Magidson, J. F., & Weisberg, R. B. (2014). Implementing cognitive behavioral therapy in specialty medical settings. Cognitive and Behavioral Practice, 21, 4, 367-371.
Cognitive Behavior Therapy (CBT) is usually short-term, goal-directed, and skills based. Therapists help patients identify and solve problems and learn specific skills to change their thinking and behavior so they can make lasting changes in their behavior and general functioning. At each session, patients record responses to their unhelpful and inaccurate thinking, along with steps they have committed to take in the coming week.
A growing body of literature has demonstrated the effectiveness of CBT for people with diabetes. For example, a randomized controlled trial published last year in Diabetes Care showed that CBT enhanced treatment adherence and decreased depression in type 2 diabetes patients. In this study, participants received either enhanced usual care or enhanced usual care plus a CBT intervention. Four months after treatment, the group receiving CBT intervention showed greater improvements in medication adherence, depressive symptoms, and diabetes control compared to the usual care group. At the 8-month follow up, the CBT intervention group maintained their gains in adherence and diabetes control.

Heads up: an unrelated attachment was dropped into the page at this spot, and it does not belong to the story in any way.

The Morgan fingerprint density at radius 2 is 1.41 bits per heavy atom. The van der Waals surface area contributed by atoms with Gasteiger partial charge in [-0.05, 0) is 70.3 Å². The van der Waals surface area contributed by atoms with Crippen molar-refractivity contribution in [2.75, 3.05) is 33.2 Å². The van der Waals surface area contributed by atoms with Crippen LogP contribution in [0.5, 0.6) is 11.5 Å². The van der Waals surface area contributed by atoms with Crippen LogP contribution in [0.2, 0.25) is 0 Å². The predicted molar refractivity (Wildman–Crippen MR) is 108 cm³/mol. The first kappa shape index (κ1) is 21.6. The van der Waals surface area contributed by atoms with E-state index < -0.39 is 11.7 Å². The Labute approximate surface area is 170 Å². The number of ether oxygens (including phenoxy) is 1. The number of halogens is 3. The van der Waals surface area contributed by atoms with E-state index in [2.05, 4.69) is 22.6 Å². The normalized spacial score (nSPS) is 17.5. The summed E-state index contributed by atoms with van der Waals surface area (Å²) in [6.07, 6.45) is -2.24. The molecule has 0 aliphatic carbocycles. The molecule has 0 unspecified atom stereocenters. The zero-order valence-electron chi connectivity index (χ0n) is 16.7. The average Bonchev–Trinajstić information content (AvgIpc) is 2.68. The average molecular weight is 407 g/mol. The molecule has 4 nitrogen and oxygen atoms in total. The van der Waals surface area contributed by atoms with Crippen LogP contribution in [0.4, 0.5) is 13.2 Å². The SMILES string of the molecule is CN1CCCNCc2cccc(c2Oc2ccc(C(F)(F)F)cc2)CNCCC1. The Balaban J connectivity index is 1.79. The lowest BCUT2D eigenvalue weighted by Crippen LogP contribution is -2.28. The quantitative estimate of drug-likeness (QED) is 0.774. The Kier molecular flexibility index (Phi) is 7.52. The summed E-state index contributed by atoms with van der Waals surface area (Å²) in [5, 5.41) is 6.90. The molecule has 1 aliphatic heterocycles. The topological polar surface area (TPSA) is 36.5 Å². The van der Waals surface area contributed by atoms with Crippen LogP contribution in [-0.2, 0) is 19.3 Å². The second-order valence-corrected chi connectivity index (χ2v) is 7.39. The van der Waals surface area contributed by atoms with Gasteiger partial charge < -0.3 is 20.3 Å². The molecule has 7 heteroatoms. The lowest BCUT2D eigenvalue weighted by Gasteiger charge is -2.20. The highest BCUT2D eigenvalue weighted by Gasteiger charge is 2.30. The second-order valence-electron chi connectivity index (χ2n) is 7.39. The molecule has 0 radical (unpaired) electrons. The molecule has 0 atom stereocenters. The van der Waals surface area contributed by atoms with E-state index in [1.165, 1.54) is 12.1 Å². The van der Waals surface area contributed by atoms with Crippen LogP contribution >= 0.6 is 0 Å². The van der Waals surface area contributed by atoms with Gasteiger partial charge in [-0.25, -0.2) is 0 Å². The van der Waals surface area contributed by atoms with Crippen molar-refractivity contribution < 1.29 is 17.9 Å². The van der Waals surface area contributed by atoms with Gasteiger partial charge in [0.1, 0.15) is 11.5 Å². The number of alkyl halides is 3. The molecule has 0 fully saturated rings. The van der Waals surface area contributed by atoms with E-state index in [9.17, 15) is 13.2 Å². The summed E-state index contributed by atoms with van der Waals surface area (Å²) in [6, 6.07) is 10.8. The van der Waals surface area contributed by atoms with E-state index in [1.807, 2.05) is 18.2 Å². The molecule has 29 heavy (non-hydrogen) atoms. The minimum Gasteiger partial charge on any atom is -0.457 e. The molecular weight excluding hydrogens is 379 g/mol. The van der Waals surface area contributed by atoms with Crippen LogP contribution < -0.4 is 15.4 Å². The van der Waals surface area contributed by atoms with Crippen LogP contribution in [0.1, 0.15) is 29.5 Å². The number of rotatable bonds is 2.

As an example, a patient might react to a high blood glucose reading by thinking, “This is horrible! I’ll never get my diabetes under control. I’m a failure.” He may then feel sad, become discouraged, and give up on trying to manage his disease. In CBT treatment, therapists help patients identify and modify their automatic, negative thoughts and unhelpful behaviors. They teach them specific, empowering skills to help them manage their disease. Thus, with the help of CBT, instead of thinking “I’m a failure” and wanting to give up, the patient thinks, “This reading is high. I better take steps to get it under control.”
Safren, S. A., Gonzalez, J. S., Wexler, D. J., Psaros, C., Delahanty, L. M., Blashill, A. J., Margolina, A. I., … Cagliero, E. (February 20, 2014). A Randomized Controlled Trial of Cognitive Behavioral Therapy for Adherence and Depression (CBT-AD) in Patients With Uncontrolled Type 2 Diabetes. Diabetes Care, 37, 3, 625-633.
OBJECTIVE: To examine the potential effectiveness of a multimodal rehabilitation program including an acceptance-oriented cognitive-behavioral therapy for highly distressed patients with rheumatic diseases.
METHODS: An observational study employing a one-group pre-post test design (N=25). The primary outcome was psychological distress. Secondary outcomes were quality of life, illness acceptance, and coping flexibility. Group pre-to-post and pre-to-12 months follow-up treatment changes were evaluated by paired-samples t-tests and Cohen’s effect sizes (d). Individual changes were evaluated by the reliable change index (RCI) and clinically significant change (CSC) parameters.
RESULTS: Significant effects were found post-treatment and maintained at 12 months in psychological distress (d>0.80), illness acceptance (d=1.48) and the SF-36 subscales role physical, vitality, and mental health (d ? 0.65). No significant effects were found for coping flexibility and the SF-36 subscales physical functioning, bodily pain, social functioning, and role emotional. Both a reliable (RCI) and clinically significant (CSC) improvement was observed for almost half of the highly distressed patients.